Race for Nairobi governor’s seat set to be tight affair
What you need to know:
- A report released on Thursday by the Trends and Insights For Africa research company shows Evans Kidero of the Orange Democratic Movement has 44 per cent support.
- Mike Sonko of the Jubilee Party has 43 per cent support.
The race for the Nairobi governor’s seat is set to be a tight affair, with the incumbent Evans Kidero and challenger Mike Sonko separated by only a percentage point.
The Nairobi County Opinion Polls report released on Thursday by the research company Trends and Insights For Africa has Governor Kidero of the Orange Democratic Movement at 44 per cent against Senator Sonko of the Jubilee Party at 43 per cent.
Two other prominent candidates were ranked way below, with former Gatanga MP Peter Kenneth with just 4 per cent, followed by Mr Miguna Miguna, a former aide of ODM presidential candidate Raila Odinga, at 1 per cent. Both are independent candidates.
Mr Kenneth was expected to make a considerable impact after leaving Jubilee in a huff on losing the nomination to Mr Sonko. He was expected to eat into the votes of both Mr Sonko and Dr Kidero and emerge a credible third candidate, but the poll shows otherwise.
Three other challengers Godfrey Wanyoike (independent), Michael Mutinda (Agano Party) and Macharia Maina had zero per cent.
Interestingly, undecided voters accounted for 8 per cent, translating to 180,068 registered voters, according to figures by the electoral commission that shows that Nairobi has 2,250,853 registered voters. This is a huge figure that could swing the outcome to any side, considering the small gap between the two top candidates.
Tifa director Maggie Ireri said the two leading governor candidates were attracting voters from various political parties. Mr Sonko is drawing a higher proportion of supporters not from his party, with 12 per cent of supporters of the National Super Alliance willing to vote for him, compared to Dr Kidero, who would only get 2 per cent backing from Jubilee supporters.
The poll found that a significant number of respondents were unlikely to follow the six-piece voting, preferring to evaluate candidates on other attributes apart from political party affiliation.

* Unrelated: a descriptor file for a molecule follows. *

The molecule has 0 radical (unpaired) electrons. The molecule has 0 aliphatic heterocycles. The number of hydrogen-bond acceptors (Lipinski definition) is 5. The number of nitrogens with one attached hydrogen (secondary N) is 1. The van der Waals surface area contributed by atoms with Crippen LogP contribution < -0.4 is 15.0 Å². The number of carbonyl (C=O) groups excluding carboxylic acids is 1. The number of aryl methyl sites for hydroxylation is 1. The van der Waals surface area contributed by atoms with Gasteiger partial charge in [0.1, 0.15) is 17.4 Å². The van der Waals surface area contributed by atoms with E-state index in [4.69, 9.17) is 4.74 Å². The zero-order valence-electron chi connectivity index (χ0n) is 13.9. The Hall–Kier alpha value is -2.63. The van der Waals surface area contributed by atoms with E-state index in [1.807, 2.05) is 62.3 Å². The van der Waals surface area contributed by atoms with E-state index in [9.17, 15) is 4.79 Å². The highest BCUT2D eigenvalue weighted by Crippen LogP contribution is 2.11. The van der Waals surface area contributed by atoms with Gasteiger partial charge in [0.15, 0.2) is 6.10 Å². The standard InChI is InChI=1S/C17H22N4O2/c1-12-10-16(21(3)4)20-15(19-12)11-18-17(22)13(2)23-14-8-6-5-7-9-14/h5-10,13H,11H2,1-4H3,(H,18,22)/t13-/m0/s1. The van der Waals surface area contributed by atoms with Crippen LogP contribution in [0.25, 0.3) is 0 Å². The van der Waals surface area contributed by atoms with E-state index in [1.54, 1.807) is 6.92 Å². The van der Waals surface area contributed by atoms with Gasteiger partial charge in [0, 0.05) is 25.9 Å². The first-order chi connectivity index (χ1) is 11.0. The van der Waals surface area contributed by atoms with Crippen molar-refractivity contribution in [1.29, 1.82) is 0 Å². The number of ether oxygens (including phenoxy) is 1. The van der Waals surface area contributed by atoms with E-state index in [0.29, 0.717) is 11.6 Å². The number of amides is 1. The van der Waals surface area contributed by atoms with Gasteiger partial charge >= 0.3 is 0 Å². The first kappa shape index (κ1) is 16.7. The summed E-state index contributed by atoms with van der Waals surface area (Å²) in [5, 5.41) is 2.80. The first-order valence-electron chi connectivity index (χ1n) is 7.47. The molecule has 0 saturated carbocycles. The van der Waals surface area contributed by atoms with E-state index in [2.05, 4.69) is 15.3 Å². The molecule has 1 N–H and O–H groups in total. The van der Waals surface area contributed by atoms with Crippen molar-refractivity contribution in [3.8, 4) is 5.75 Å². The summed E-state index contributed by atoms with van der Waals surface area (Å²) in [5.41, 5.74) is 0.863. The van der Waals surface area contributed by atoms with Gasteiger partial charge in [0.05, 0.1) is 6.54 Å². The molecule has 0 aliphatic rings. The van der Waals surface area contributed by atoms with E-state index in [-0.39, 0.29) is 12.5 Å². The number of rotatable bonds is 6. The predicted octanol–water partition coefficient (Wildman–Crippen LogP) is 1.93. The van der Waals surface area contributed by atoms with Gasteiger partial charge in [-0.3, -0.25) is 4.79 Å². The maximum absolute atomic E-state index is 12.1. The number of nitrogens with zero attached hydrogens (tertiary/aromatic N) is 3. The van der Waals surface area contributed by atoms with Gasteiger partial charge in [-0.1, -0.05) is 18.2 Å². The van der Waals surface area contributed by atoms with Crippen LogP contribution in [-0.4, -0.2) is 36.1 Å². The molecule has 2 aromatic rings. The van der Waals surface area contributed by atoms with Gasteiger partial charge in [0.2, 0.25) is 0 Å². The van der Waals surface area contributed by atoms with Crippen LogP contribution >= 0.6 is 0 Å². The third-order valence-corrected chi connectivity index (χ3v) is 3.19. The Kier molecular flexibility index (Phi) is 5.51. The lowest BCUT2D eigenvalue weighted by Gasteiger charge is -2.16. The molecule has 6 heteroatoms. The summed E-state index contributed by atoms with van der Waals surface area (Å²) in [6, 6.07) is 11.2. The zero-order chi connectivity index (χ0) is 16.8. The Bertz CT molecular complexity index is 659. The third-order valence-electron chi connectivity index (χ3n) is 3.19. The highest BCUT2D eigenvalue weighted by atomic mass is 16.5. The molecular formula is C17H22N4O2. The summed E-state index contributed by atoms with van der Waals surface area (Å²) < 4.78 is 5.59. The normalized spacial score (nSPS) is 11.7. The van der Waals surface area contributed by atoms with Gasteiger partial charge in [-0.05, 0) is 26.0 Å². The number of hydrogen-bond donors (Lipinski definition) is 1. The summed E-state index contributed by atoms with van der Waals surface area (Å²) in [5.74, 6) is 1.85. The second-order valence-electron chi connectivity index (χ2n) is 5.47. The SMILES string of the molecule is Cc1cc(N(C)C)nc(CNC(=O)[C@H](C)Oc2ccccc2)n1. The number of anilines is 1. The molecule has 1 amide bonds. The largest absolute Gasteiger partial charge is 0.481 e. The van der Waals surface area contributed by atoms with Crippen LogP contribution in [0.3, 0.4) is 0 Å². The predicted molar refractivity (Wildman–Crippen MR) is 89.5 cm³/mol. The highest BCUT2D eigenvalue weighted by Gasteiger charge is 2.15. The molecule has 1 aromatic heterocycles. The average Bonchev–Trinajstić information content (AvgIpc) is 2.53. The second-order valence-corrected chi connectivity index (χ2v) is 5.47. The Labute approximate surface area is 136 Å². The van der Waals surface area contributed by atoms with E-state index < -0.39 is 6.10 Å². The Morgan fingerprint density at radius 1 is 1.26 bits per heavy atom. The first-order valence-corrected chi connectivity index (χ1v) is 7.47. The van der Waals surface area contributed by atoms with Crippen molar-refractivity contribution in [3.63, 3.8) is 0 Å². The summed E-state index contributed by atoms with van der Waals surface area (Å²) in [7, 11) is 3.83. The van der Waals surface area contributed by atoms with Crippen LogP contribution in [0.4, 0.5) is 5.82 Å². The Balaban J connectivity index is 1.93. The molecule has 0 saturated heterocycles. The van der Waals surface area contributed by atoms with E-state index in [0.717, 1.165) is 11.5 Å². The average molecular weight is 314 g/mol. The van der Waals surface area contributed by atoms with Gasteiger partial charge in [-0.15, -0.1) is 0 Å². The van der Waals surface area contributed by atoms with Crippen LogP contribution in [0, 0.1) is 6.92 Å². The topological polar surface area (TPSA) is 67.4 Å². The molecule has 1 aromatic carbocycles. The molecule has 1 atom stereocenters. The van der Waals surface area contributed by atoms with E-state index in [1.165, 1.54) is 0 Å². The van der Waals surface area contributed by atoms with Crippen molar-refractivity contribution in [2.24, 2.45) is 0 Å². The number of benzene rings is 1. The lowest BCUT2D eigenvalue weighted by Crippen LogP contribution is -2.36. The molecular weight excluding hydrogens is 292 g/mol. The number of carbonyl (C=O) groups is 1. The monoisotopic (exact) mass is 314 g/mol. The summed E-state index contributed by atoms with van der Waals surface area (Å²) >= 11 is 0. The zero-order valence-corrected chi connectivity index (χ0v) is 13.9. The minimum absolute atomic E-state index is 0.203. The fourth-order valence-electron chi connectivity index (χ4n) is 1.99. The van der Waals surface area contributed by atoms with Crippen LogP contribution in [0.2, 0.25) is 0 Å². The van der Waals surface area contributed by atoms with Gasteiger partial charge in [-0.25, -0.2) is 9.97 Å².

“Evans Kidero basically is in the lead because of the Nasa supporters but Mike Sonko, although the Jubilee Party supporters are fewer, is able to attract supporters from other parties,” said Ms Ireri.
Dr Kidero is weighed down by the burden of incumbency, where he is being judged on service delivery and development record during his tenure while Mr Sonko comes up against perceptions that he has no expertise or skills, and low education level to manage the county.
In the Senate race, Jubilee’s Johnson Sakaja led his closest opponent, lawyer Edwin Sifuna of ODM, by 11 per cent, polling 39 per cent against Mr Sifuna’s 28 per cent, but undecided voters also took a huge chunk of the votes at 29 per cent.
In the woman representative race, ODM’s Esther Passaris had 57 per against Jubilee’s Rachel Shebesh at 25 per cent. Other candidates — Wiper’s Rahab Ndambuki and Ms Nadya Khan were at 1 per cent, way below the undecided voters at 15 per cent.
Interestingly, popular radio presenter Maina Kageni of Classic FM also got rated at 1 per cent popularity, though he is not a candidate and not even eligible to contest a seat reserved for women.
A few weeks ago, the radio personality released a video declaring his candidacy for the Nairobi woman representative position, but it seems some voters took the joke seriously and mentioned him in the poll, which asked an open-ended question rather than provide a list.
Reacting to the poll, Mr Sonko asked his supporters not to be worried but soldier on as he was set to win the election.
“I cannot oppose the poll because it is the right of the people of Nairobi to express themselves in the best way they know but the sample is not even one per cent of the total number of registered voters and, therefore, it did not bring out the true feelings of the people,” he said when he met members of the Luhya community living in Nairobi.
In the political party’s preference, Nasa is the most popular party in Nairobi, with 56 per cent, against Jubilee’s 34 per cent, with 9 per cent being undecided.
Nasa’s popularity has been rising in the capital, with the opposition outfit enjoying 38 per cent in July, 2016, rising to 47 per cent in February this year.
On the other hand, it has been a topsy-turvy affair for the Jubilee Party, with the outfit having had a 38 per cent rating in July last year, which rose to 42 per cent in February this year, but has since plummeted to the current 34 per cent.
Nasa also enjoys more support in the 17 constituencies in the county, with 10 being categorised as its strongholds. They include Ruaraka; Kibra; Dagoretti North and South; Embakasi South, Central and East; Starehe; Lang’ata; and Mathare. Jubilee has only four constituencies Roysambu, Kamukunji, Embakasi North and Kasarani, with Westlands, Makadara and Embakasi West put as battlegrounds.
Additional reporting by Lillian Mutavi and Ibrahim Oruko.